I placed a revenue generating candidate with an international franchise company. Initially I based the fee on her previous years compensation, but to help them out, I required a deposit then payments based on her income with them to be reviewed after the first quarter, then monthly for a year. She started on the 22nd of this month. The deposit was due upon receipt. I gave them an additional 10 days to pay and they still haven't paid.

The salon was not generating any income for 6 months. She produced over her quota within the first week! I don't want to fight them for months to get my money. I spent 2 months on this search.

Can I just file a cease & desist so she can't continue to work for them or what is the process to make this happen?

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    This is entirely dependent on your agency's policies, and from there it gets into legal territory. You need someone with a bar card in your jurisdiction, not "Internet Advice™." Commented Oct 8, 2018 at 14:10
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    22nd of last month, you mean? It's only the 8th of October. Also, per Wesley's comment, you may want to consider asking this on law.stackexchange.com provided you can give specific details about the type of company you are dealing with and the country/state/province you are working in.
    – TylerH
    Commented Oct 8, 2018 at 14:29
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    I think you need to contact the customer and find out what the story is, then review your contract and finally seek advice from a real lawyer. Commented Oct 8, 2018 at 14:33
  • if she is that good, and the company isn't paying you, then i suggest just finding a company that will pay, and getting her a better offer there. otherwise, no, your problem is with the contract signed and agreed upon, and you should sue the company fo rthat.
    – bharal
    Commented Oct 8, 2018 at 14:41
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    "I would rather end her employment" - If you think it's going to take too much time to collect on a legally enforcable debt, I would suggest it may be a much more time consuming and legally difficult process to try to have somebody terminated (and which may end up with you being sued for lost income).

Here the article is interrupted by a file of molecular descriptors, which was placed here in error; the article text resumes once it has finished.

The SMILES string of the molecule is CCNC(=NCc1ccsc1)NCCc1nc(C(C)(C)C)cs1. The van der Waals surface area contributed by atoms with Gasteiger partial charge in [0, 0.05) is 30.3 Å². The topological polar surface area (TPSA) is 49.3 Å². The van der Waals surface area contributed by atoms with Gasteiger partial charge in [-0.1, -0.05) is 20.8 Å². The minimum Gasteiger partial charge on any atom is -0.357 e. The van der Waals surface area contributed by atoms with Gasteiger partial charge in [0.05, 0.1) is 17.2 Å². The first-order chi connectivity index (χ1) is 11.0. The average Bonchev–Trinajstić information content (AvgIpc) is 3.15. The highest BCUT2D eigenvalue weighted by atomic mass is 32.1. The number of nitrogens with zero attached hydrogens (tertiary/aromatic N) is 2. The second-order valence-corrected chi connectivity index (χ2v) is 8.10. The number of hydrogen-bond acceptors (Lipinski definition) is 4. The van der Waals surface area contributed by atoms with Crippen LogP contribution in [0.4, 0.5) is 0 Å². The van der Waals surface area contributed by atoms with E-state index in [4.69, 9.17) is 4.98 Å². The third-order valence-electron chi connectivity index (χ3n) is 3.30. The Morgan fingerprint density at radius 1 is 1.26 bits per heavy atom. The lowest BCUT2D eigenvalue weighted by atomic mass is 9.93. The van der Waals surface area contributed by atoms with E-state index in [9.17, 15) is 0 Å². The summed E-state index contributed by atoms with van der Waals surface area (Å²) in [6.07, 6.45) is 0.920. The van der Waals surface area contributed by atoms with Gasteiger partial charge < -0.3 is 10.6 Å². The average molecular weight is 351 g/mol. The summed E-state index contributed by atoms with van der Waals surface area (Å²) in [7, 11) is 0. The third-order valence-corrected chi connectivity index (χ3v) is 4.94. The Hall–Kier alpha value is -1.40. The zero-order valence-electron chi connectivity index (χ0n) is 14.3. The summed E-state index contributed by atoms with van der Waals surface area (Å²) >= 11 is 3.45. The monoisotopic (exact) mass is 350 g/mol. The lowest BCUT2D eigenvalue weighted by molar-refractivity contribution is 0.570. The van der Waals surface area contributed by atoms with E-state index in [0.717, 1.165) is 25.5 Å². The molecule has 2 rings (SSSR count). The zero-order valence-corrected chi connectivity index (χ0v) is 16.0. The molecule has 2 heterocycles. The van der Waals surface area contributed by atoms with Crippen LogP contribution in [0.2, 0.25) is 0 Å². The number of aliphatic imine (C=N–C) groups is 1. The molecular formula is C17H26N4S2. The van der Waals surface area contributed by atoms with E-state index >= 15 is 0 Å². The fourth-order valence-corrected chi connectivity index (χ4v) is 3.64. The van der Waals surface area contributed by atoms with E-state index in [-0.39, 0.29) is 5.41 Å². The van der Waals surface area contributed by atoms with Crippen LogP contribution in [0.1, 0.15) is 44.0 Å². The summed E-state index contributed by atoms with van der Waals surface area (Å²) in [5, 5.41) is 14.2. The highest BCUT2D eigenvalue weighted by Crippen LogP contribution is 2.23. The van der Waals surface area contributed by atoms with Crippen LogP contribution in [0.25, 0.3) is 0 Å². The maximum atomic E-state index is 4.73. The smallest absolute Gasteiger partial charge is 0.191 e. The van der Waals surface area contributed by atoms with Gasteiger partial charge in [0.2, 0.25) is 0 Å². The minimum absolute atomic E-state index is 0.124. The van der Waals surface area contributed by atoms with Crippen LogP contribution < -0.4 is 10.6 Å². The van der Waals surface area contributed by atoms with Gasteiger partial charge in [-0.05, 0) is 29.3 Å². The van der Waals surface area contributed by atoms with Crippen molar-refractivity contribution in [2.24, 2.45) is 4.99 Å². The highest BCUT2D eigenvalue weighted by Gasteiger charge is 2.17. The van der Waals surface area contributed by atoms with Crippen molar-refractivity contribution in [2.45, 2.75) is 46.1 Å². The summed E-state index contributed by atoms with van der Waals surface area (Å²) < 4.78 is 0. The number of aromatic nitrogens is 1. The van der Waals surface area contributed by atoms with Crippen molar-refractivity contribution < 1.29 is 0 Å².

– user81330
    Commented Oct 8, 2018 at 15:27

2 Answers 2


No, but you can probably claim damages. You should speak to a lawyer about this.

It's not that you try to deprive a resource from the business, you're also trying to deprive the worker from their income. I'm not a lawyer, but I'd be surprised if you can do that, not the least because the Worker did not actually violate their contract with you.

You have, presumably signed an Agreement or Contract with both parties, and your beef is with the business. Any late payment penalties should be provisioned in that contract (that's why we have them). If none are provisioned, you should speak to a lawyer who will write a mean letter, and can then escalate to small claims or whatever.

  • Small world / great minds? Commented Oct 8, 2018 at 14:46
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    @ItWasLikeThatWhenIGotHere Your name sounds like something out of the Culture universe so I hope the latter :)
    – rath
    Commented Oct 8, 2018 at 14:48
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    Good catch. Maybe I should have said "Minds" [uppercase].... Commented Oct 8, 2018 at 14:50
  • Just want to add that the business had not been generating any revenue for six months. My candidate is generating all of the revenue, including her own paycheck.
    – Lora
    Commented Oct 8, 2018 at 16:40

Does your contract with the candidate specifically allow this?

If not, you could end up being the plaintiff in a case with the employer and the defendant in a case with the candidate at the same time. It looks like your problem is with the employer - drawing the candidate into this dispute by restricting their ability to work sounds like something that's best avoided.

And, yes, ask a lawyer familiar with contracts in your jurisdiction - the candidate might look like they're your product, but they're a person (and possibly a person with their own lawyer...).

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